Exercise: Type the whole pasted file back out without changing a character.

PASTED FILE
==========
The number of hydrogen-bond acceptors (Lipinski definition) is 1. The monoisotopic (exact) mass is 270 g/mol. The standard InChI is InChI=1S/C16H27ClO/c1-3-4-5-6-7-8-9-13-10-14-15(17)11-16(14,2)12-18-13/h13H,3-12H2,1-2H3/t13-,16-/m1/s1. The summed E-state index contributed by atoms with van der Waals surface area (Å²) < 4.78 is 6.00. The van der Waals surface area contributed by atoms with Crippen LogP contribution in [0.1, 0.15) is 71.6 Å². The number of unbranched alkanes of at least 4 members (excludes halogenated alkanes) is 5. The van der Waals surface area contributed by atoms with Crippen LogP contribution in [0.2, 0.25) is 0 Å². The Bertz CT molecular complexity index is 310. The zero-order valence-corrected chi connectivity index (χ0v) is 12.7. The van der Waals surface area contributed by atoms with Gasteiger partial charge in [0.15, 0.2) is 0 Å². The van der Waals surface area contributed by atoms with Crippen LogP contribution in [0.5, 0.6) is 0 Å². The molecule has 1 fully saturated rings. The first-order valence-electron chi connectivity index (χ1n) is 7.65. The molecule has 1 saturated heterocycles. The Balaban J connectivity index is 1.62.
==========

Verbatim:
The number of hydrogen-bond acceptors (Lipinski definition) is 1. The monoisotopic (exact) mass is 270 g/mol. The standard InChI is InChI=1S/C16H27ClO/c1-3-4-5-6-7-8-9-13-10-14-15(17)11-16(14,2)12-18-13/h13H,3-12H2,1-2H3/t13-,16-/m1/s1. The summed E-state index contributed by atoms with van der Waals surface area (Å²) < 4.78 is 6.00. The van der Waals surface area contributed by atoms with Crippen LogP contribution in [0.1, 0.15) is 71.6 Å². The number of unbranched alkanes of at least 4 members (excludes halogenated alkanes) is 5. The van der Waals surface area contributed by atoms with Crippen LogP contribution in [0.2, 0.25) is 0 Å². The Bertz CT molecular complexity index is 310. The zero-order valence-corrected chi connectivity index (χ0v) is 12.7. The van der Waals surface area contributed by atoms with Gasteiger partial charge in [0.15, 0.2) is 0 Å². The van der Waals surface area contributed by atoms with Crippen LogP contribution in [0.5, 0.6) is 0 Å². The molecule has 1 fully saturated rings. The first-order valence-electron chi connectivity index (χ1n) is 7.65. The molecule has 1 saturated heterocycles. The Balaban J connectivity index is 1.62.